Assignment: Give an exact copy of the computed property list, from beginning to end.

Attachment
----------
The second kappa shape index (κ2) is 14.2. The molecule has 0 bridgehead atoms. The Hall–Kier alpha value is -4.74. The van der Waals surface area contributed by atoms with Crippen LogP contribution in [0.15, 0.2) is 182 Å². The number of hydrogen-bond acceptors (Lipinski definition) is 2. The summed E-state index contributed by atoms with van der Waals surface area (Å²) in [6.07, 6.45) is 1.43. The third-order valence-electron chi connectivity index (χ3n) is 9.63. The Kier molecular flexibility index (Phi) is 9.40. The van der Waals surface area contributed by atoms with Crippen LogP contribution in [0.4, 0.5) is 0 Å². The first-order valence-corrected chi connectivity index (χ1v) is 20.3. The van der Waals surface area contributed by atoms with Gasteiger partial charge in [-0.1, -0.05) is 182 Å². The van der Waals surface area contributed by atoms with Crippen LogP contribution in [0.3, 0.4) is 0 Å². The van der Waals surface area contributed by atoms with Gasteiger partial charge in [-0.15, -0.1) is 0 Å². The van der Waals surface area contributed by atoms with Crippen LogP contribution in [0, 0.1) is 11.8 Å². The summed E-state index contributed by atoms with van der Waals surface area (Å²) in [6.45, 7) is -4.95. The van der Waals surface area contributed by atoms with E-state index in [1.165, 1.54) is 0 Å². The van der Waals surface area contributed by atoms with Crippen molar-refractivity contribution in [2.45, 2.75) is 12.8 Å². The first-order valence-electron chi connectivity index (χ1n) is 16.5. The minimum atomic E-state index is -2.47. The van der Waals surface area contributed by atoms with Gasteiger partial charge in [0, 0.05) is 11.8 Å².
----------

The second kappa shape index (κ2) is 14.2. The molecule has 0 bridgehead atoms. The Hall–Kier alpha value is -4.74. The van der Waals surface area contributed by atoms with Crippen LogP contribution in [0.15, 0.2) is 182 Å². The number of hydrogen-bond acceptors (Lipinski definition) is 2. The summed E-state index contributed by atoms with van der Waals surface area (Å²) in [6.07, 6.45) is 1.43. The third-order valence-electron chi connectivity index (χ3n) is 9.63. The Kier molecular flexibility index (Phi) is 9.40. The van der Waals surface area contributed by atoms with Crippen LogP contribution in [0.4, 0.5) is 0 Å². The first-order valence-corrected chi connectivity index (χ1v) is 20.3. The van der Waals surface area contributed by atoms with Gasteiger partial charge in [-0.1, -0.05) is 182 Å². The van der Waals surface area contributed by atoms with Crippen LogP contribution in [0.3, 0.4) is 0 Å². The van der Waals surface area contributed by atoms with Gasteiger partial charge in [-0.15, -0.1) is 0 Å². The van der Waals surface area contributed by atoms with Crippen LogP contribution in [0, 0.1) is 11.8 Å². The summed E-state index contributed by atoms with van der Waals surface area (Å²) in [6.45, 7) is -4.95. The van der Waals surface area contributed by atoms with E-state index in [1.165, 1.54) is 0 Å². The van der Waals surface area contributed by atoms with Crippen molar-refractivity contribution in [2.45, 2.75) is 12.8 Å². The first-order valence-electron chi connectivity index (χ1n) is 16.5. The minimum atomic E-state index is -2.47. The van der Waals surface area contributed by atoms with Gasteiger partial charge in [0, 0.05) is 11.8 Å².